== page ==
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SLS: Set up Bench Bar Press Association
Published on: Saturday, January 19, 2019

Kota Kinabalu: Sabah Law Society (SLS) proposed the formation of a “Bench Bar Press Association” to promote communication between all stakeholders towards preserving both the right to a fair trial and the freedom to disseminate news. 

Its President, Brenndon Keith Soh said this in response to the suggestion by the Chief Justice last week that a media centre be created to ensure accuracy of reporting by the press, adding with such common ground,  understanding can be found by responsible members of the legal and journalistic professions to encourage fair and accurate reporting. 

“In an effort to mitigate potential conflict, a statement of principles could be deliberated and agreed upon so as to enable the media to keep the public informed without violating the rights of any individual adult or child. 

“This body would also serve to facilitate and encourage the public and the media to learn about the judicial system,” he said at the opening of Legal Year 2019 here, Friday.

Apart from that, Soh said SLS would further recommend that in order for there to be a truly open, transparent and accountable government, it is necessary to pass sunshine laws.

“Firstly, both a Federal and State Freedom of  Information Act and enactment respectively should be considered as necessary. This is premised on the basis that a government elected by the people is mandated and empowered to make decisions for the people. 

“There is thus a corresponding fundamental right to know how and what decisions are made by the government pursuant to that mandate. The right to information is a necessary counterweight to government secrecy and is vital to protect the public from potential overreach, wastage and abuse.

“Freedom of information legislation would make it a requirement for the government to provide information and documents upon request and enable journalists, the media, advocates and the public to shine light on government actions carried out in our name, but otherwise without our knowledge,” he said.    

 

For completeness and in order not to contradict such freedom of information laws, he said it would be necessary to either repeal or amend the Official Secrets Act so that only genuine national security information may be exempted and classified as confidential and thus shielded from the public eye.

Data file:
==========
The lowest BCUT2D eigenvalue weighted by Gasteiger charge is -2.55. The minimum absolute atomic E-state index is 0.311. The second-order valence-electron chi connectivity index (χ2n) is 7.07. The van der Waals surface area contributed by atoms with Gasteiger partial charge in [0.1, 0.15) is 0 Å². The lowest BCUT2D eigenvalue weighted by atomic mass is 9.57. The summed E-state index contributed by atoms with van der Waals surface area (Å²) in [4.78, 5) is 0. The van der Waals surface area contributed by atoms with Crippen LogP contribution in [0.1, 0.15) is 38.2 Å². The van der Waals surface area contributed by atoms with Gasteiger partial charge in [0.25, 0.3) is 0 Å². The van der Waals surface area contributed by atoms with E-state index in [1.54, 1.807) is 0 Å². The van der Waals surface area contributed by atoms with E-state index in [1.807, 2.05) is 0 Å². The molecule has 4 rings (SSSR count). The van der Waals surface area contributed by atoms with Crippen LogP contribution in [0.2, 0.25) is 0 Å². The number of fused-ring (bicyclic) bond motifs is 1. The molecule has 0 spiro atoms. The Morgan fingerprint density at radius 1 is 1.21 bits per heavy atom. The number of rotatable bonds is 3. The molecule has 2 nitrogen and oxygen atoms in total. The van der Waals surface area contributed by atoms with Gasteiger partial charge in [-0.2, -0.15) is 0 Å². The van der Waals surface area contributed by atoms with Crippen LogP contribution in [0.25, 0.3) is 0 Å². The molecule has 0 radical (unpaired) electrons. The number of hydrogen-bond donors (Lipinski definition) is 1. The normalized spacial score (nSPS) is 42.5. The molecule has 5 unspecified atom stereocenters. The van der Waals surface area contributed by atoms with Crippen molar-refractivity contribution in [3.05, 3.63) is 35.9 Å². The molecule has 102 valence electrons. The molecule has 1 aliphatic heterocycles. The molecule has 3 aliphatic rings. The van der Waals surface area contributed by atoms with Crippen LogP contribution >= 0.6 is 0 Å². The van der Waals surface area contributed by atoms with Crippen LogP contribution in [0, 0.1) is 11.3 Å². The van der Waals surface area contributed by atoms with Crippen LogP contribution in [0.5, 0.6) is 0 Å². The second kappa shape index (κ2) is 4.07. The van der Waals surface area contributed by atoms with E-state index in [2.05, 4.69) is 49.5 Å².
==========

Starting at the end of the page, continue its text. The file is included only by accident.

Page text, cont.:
Secondly, he said, both a Federal and State Open Meeting Act and enactment should also be considered as necessary. 

“The purpose of an open meeting law is to ensure transparency in the deliberations on which public policy is based. A democratic process depends on the public having knowledge about the considerations underlying governmental action and such a law requires, with some justifiable exceptions, that meetings of public bodies be open to the public. 

It also seeks to balance the public’s interest in witnessing the deliberations of public officials with the government’s need to manage its operations efficiently. Such a law would also require that an adequate notice of such meetings be publicly displayed, and that the minutes of meetings be recorded and made available to the public,” he said.

He said the respective Advocates Ordinances’ of Sabah and Sarawak recognises multiple routes for eligibility to be admitted to the Bar as an advocate. 

In addition to recognising public university degrees in Malaysia and the Certificate in Legal Practice (CLP), he said a pupil who has been admitted to a Commonwealth Bar such as New Zealand or Australia may be admitted to the Sabah Bar without having to sit for the CLP. 

“Unfortunately, the Judicial and Legal Service Commission imposes as one of their criteria that an applicant is either a graduate of a public university or must have passed the CLP. Presumably this is to be consistent with the definition of a “qualified person” under the Legal Profession Act 1976. This restriction may deny suitable advocates from both Sabah and Sarawak who do not have the CLP from joining the Judicial and Legal Service Commission. 

“To compound the issue, the irony is that advocates from Sabah and Sarawak without the CLP are qualified to be appointed to the superior courts as judges after being in practice for 10 years. The practical solution is an administrative recognition of an advocate admitted to the Sabah or Sarawak Bar as satisfying the requisite qualifications to be eligible to join the Judicial and Legal Service Commission.

“I had made a similar statement last year, which was before the New Malaysia. I trust that this anomaly will be reconciled in due course so as to enable equal treatment for the advocates of the Borneo States who do not possess the CLP,” he said.   

Last week, in Putrajaya, it was announced the many reforms being undertaken by the judiciary and we welcome the vision and dynamism. 

“The regular consultation between the bar and bench is a practice which must be preserved. We subscribe to the importance of communication being key to improving the administration of justice together,” he said. 



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